STEEL INDUSTRY… in crisis. SOUTH AFRICA HAS TO FIND A MORE BALANCED SOLUTION Dear Minister Davies This is our fourth letter addressed to you regarding this very important matter. Our previous letters (respectively dated 15 March 2016, 18 May 2016 and 8 June 2016) are enclosed for ease of reference. In our view the current crisis in the Steel Industry is caused by three interventions: the introduction of protectionist duties; the consequent creation of an environment in which opportunistic and unchecked price increases by AMSA is implemented; and the paralysing effect of the looming safeguard duties. Minister, the first meeting of the ITAC Pricing Committee to investigate the impact of duties on the downstream Industry took place on Monday, 20 June 2016. However, concurrently with the commencement of the Pricing Committee’s activities, further duties were announced on nine more tariff codes. It has become clear that nothing prevents AMSA from applying their import parity pricing, but now with the new duties priced in.Government have long been suspected of steam-rolling these duties and that consultation with the downstream Industry is pure window-dressing; or perhaps too little too late. This is probably fuelled by government's belief that South Africa, in comparison with other countries, is behind in protecting our Steel Industry. With a single monopolistic primary steel producer that produces steel at high prices, South Africa’s position is vastly different. There is an ever increasing sentiment among downstream manufacturers, namely that South Africa does not need a primary liquid steel producer (AMSA). Modern mills, using direct rolling technology, use up to 50 percent less energy than required by AMSA’s steel production processes – this is just one very important reason why steel from China, among others, is cheaper. Technologically outdated mills cannot be upgraded to use direct rolling and AMSA would therefore have to invest or . . .
With the purchase of its new state of the art EFI Vutek GS525OLXr printer, digital printing experts Graffiti Retail Solutions can now print on an extensive spectrum of materials, including clear perforated window film and a clear acrylic jelly like substrate broadening the creative potential of window branding. By transforming see-through graphic products, glass can be transformed into opportunities for advertising, branding, promotions and one-way privacy. Designed to be seen, and to be seen through, these innovative materials transform transparent panels in more ways than imaginable. According to Graffiti National Retail Solutions Manager Richard Wood, the unique qualities of see-through graphics, known to deliver an unrivalled visual impact, make them ideal for settings with large areas of glass frontage or glass interior walls. Garage forecourts, car dealerships, restaurants, retail and banking environments are perfect for this perforated window film, which can be printed with different levels of transparency on one or both sides of the material. “Using a solid material would block out all natural daylight, obscuring the view. In environments where security is important – like in banks – you need materials where vision is maintained without compromising branding opportunities. Clear perforated window film is perfect for this application, providing maximum visual impact and sensational branding. An elegant product, it looks so much more professional than using tape to stick up a poster on the inside of a window.” Although clear perforated window film can be used inside or outside there are some variations that cannot be printed with a UV varnish, making it best suited for application on the inside of glass, which acts as a protection against sun damage, rain, dirt and other elements. If it were exposed to the elements, the see-through performance would be impaired because the holes in the perforated window film would collect water and dirt. Being inside . . .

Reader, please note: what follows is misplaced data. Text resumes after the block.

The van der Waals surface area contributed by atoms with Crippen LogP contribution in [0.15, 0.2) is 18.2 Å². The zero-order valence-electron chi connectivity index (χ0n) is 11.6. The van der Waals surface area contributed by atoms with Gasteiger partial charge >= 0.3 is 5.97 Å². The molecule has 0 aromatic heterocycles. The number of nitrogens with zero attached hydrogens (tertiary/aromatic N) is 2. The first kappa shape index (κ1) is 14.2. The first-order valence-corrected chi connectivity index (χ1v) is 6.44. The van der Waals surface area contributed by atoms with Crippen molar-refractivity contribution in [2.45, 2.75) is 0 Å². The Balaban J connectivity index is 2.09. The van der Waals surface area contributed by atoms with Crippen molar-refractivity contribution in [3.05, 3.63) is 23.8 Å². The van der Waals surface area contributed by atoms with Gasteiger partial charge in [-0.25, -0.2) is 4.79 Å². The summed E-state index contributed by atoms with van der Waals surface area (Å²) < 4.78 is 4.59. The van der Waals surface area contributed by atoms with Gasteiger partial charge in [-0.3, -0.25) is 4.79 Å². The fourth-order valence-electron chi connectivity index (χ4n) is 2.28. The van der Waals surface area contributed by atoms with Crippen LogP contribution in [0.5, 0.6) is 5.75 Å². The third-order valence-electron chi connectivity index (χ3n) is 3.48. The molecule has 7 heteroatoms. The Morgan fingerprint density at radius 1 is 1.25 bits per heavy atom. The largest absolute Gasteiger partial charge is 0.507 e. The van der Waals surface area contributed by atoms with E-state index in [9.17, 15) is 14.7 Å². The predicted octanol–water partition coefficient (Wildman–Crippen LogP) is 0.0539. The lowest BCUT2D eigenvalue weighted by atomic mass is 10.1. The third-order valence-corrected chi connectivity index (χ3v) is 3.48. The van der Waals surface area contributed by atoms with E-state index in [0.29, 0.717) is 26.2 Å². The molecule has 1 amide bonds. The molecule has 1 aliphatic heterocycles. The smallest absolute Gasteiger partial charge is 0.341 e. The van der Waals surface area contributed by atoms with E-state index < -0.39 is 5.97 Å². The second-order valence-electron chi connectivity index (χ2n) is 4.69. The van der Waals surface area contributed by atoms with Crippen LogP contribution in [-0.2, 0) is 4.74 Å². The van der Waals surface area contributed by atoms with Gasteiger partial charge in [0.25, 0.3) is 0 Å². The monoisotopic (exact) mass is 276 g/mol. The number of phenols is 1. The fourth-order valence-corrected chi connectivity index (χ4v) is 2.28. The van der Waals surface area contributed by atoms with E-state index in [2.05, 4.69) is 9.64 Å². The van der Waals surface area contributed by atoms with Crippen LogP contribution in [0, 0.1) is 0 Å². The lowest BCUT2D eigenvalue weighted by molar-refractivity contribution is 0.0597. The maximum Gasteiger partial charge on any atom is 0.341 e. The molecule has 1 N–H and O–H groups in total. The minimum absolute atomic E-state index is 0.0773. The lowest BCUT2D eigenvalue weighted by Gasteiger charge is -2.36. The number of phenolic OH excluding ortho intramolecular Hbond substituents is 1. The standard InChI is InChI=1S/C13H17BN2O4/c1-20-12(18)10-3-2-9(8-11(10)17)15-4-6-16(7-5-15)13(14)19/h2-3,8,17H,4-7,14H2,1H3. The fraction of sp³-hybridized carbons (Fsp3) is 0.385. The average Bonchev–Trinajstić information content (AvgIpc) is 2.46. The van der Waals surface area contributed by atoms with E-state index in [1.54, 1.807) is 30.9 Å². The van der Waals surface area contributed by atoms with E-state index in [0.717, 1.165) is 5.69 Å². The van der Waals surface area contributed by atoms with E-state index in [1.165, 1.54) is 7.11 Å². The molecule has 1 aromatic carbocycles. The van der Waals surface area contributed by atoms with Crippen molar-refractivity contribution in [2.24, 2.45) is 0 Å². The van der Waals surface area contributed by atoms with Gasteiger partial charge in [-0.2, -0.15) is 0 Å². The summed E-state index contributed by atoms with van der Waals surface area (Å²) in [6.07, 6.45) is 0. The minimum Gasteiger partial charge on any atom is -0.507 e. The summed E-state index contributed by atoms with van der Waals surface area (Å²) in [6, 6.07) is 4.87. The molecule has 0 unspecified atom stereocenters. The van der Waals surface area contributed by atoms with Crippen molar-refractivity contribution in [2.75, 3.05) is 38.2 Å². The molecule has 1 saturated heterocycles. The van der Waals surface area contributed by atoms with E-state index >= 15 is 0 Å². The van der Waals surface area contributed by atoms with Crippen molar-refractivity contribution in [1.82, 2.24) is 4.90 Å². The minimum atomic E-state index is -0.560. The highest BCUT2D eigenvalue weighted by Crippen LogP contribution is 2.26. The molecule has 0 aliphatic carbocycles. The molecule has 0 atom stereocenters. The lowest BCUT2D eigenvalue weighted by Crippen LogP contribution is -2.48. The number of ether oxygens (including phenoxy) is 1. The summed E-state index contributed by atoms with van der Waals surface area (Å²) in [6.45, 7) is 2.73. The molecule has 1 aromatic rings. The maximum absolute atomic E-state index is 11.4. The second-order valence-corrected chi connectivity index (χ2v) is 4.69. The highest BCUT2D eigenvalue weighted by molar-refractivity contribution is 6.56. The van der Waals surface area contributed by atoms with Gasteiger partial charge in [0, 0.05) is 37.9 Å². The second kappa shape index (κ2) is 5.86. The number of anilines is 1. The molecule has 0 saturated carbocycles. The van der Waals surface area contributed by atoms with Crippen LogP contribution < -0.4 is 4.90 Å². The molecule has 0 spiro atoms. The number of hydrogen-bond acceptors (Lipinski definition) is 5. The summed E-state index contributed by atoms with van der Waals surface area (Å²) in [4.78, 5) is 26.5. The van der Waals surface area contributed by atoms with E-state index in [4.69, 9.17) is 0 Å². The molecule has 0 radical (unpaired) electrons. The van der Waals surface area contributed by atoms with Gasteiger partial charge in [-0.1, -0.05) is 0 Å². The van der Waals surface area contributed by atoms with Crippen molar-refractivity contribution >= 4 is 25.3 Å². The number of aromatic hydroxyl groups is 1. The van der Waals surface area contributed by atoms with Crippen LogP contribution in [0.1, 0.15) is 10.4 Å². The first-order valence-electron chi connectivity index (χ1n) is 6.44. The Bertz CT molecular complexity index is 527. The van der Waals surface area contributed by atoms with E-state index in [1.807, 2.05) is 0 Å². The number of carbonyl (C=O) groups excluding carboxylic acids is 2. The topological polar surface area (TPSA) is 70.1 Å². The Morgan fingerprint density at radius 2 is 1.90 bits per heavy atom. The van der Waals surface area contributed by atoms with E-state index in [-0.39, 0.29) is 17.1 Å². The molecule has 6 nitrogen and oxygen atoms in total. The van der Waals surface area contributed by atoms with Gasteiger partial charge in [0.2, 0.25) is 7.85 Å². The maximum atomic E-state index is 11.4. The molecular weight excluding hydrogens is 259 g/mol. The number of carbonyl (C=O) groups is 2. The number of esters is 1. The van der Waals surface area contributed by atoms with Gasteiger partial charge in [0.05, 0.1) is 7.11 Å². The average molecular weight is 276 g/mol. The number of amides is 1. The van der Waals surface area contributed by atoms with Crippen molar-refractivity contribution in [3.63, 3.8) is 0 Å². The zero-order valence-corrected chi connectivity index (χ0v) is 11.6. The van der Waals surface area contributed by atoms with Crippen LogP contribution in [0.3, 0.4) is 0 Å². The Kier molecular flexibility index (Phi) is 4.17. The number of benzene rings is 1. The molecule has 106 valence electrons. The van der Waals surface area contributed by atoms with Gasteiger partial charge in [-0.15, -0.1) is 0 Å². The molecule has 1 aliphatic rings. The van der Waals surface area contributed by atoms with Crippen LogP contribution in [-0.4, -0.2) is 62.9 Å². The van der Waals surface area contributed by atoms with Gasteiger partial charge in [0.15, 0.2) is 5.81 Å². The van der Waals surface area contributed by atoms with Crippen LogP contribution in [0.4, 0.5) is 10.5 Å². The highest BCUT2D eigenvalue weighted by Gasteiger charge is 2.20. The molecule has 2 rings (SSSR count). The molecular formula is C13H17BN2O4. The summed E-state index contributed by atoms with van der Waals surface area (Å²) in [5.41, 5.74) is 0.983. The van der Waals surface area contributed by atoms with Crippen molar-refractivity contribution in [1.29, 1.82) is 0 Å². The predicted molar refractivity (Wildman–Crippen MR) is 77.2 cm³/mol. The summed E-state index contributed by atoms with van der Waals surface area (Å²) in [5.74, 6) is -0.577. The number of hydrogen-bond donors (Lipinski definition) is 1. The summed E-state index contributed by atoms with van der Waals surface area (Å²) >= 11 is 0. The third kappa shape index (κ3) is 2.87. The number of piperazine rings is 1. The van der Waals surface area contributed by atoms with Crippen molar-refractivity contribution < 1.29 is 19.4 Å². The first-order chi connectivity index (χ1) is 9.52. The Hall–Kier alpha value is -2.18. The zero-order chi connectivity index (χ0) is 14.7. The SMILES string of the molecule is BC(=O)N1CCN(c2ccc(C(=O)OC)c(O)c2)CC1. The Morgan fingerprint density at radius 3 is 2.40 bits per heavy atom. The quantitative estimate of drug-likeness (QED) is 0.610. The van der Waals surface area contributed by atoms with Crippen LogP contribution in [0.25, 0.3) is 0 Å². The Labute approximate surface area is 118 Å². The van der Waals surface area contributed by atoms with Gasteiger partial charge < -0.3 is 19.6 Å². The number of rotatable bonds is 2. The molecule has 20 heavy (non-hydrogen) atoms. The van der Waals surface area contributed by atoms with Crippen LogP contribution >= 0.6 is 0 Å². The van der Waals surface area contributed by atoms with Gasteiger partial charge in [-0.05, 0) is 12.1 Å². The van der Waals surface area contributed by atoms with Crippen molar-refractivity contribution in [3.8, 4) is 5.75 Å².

AC HONED TUBE was founded in 1978 by Andre Calitz and was first known as Hydrofit Engineering. At that time we specialised in the design and manufacture of specialised hydraulic equipment. We found there was a shortage of honed cylinder tubing and chrome shafting, so we investigated the possibility of manufacturing these products locally. We built a honing machine and later purchased a large honed tube manufacturing plant from British Steel. We also set up an agreement for the distribution of their material. We are now sourcing material from all over the world to get the best quality and prices possible. A hard chrome plant company was purchased for the manufacturing of chrome shafting and hard chroming. Due to the change in product, our name was changed to AC HONED TUBE and AC HARD CHROME. We are now one of the largest manufacturers and suppliers of honed and unhoned tubing and chrome shafting in Africa. We also do deep hole drilling and skive & burnishing. We also have a finished products plant to manufacture and supply peeled and polished bar, induction hardened bar, ground bar and chromed bar. We now have endless manufacturing and jobbing possibilities. We are still expanding to ensure that we can always meet your requirements in our field. Services include honing, deep hole drilling, skive and burnishing, chroming, peeling, boring, pressure testing, straightening, turning or CNC machining, grinding and polishing, milling and drilling and internal grinding. Products range include honed and unhoned tubing, chrome shafting, ground bar, turned bar of any grade, cylinder kits, large tubing made up and cast iron. AC Honed Tube Photo: AC Honed Tube Photo: CLICK HERE to submit your press release to MyPR.co.za. . . .